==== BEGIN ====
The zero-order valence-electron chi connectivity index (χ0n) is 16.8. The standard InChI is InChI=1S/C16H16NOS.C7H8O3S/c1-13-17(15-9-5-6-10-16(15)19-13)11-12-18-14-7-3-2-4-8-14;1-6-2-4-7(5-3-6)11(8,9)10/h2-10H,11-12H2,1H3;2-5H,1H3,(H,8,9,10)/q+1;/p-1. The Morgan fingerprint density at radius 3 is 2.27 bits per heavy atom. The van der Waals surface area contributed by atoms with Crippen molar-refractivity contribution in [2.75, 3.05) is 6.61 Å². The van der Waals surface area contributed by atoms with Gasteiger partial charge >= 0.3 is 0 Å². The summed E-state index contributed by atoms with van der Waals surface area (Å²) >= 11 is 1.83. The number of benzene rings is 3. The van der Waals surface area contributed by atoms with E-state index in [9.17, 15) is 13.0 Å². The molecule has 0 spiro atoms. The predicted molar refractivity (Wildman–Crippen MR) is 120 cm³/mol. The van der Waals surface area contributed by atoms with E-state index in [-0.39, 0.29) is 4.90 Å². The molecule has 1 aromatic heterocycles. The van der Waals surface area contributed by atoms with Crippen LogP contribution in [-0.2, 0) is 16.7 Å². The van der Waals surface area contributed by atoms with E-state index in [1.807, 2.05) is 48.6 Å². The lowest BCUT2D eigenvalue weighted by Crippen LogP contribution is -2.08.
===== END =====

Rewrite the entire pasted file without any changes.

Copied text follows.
The zero-order valence-electron chi connectivity index (χ0n) is 16.8. The standard InChI is InChI=1S/C16H16NOS.C7H8O3S/c1-13-17(15-9-5-6-10-16(15)19-13)11-12-18-14-7-3-2-4-8-14;1-6-2-4-7(5-3-6)11(8,9)10/h2-10H,11-12H2,1H3;2-5H,1H3,(H,8,9,10)/q+1;/p-1. The Morgan fingerprint density at radius 3 is 2.27 bits per heavy atom. The van der Waals surface area contributed by atoms with Crippen molar-refractivity contribution in [2.75, 3.05) is 6.61 Å². The van der Waals surface area contributed by atoms with Gasteiger partial charge >= 0.3 is 0 Å². The summed E-state index contributed by atoms with van der Waals surface area (Å²) >= 11 is 1.83. The number of benzene rings is 3. The van der Waals surface area contributed by atoms with E-state index in [9.17, 15) is 13.0 Å². The molecule has 0 spiro atoms. The predicted molar refractivity (Wildman–Crippen MR) is 120 cm³/mol. The van der Waals surface area contributed by atoms with E-state index in [-0.39, 0.29) is 4.90 Å². The molecule has 1 aromatic heterocycles. The van der Waals surface area contributed by atoms with Crippen LogP contribution in [-0.2, 0) is 16.7 Å². The van der Waals surface area contributed by atoms with E-state index in [1.807, 2.05) is 48.6 Å². The lowest BCUT2D eigenvalue weighted by Crippen LogP contribution is -2.08.